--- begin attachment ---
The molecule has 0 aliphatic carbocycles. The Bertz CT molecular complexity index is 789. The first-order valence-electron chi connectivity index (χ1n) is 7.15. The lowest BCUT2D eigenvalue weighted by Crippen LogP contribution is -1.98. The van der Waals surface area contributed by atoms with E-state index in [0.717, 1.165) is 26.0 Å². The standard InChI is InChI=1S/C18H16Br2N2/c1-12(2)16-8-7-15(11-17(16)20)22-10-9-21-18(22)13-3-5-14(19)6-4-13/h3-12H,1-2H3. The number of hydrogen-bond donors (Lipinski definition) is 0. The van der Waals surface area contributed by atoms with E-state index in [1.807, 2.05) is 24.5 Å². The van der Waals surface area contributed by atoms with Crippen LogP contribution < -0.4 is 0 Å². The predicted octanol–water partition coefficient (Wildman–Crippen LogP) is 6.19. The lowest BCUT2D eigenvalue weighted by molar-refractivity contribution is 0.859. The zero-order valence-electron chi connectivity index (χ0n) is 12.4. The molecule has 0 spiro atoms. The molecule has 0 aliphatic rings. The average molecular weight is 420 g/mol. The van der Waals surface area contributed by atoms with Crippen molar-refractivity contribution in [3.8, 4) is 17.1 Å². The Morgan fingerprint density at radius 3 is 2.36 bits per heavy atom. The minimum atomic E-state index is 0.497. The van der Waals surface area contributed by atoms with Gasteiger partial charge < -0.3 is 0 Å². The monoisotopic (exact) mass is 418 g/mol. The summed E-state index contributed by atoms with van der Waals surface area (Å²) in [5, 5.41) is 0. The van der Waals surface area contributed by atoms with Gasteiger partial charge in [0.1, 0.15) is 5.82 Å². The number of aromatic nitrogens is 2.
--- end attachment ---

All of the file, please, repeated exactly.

The molecule has 0 aliphatic carbocycles. The Bertz CT molecular complexity index is 789. The first-order valence-electron chi connectivity index (χ1n) is 7.15. The lowest BCUT2D eigenvalue weighted by Crippen LogP contribution is -1.98. The van der Waals surface area contributed by atoms with E-state index in [0.717, 1.165) is 26.0 Å². The standard InChI is InChI=1S/C18H16Br2N2/c1-12(2)16-8-7-15(11-17(16)20)22-10-9-21-18(22)13-3-5-14(19)6-4-13/h3-12H,1-2H3. The number of hydrogen-bond donors (Lipinski definition) is 0. The van der Waals surface area contributed by atoms with E-state index in [1.807, 2.05) is 24.5 Å². The van der Waals surface area contributed by atoms with Crippen LogP contribution < -0.4 is 0 Å². The predicted octanol–water partition coefficient (Wildman–Crippen LogP) is 6.19. The lowest BCUT2D eigenvalue weighted by molar-refractivity contribution is 0.859. The zero-order valence-electron chi connectivity index (χ0n) is 12.4. The molecule has 0 spiro atoms. The molecule has 0 aliphatic rings. The average molecular weight is 420 g/mol. The van der Waals surface area contributed by atoms with Crippen molar-refractivity contribution in [3.8, 4) is 17.1 Å². The Morgan fingerprint density at radius 3 is 2.36 bits per heavy atom. The minimum atomic E-state index is 0.497. The van der Waals surface area contributed by atoms with Gasteiger partial charge < -0.3 is 0 Å². The monoisotopic (exact) mass is 418 g/mol. The summed E-state index contributed by atoms with van der Waals surface area (Å²) in [5, 5.41) is 0. The van der Waals surface area contributed by atoms with Gasteiger partial charge in [0.1, 0.15) is 5.82 Å². The number of aromatic nitrogens is 2.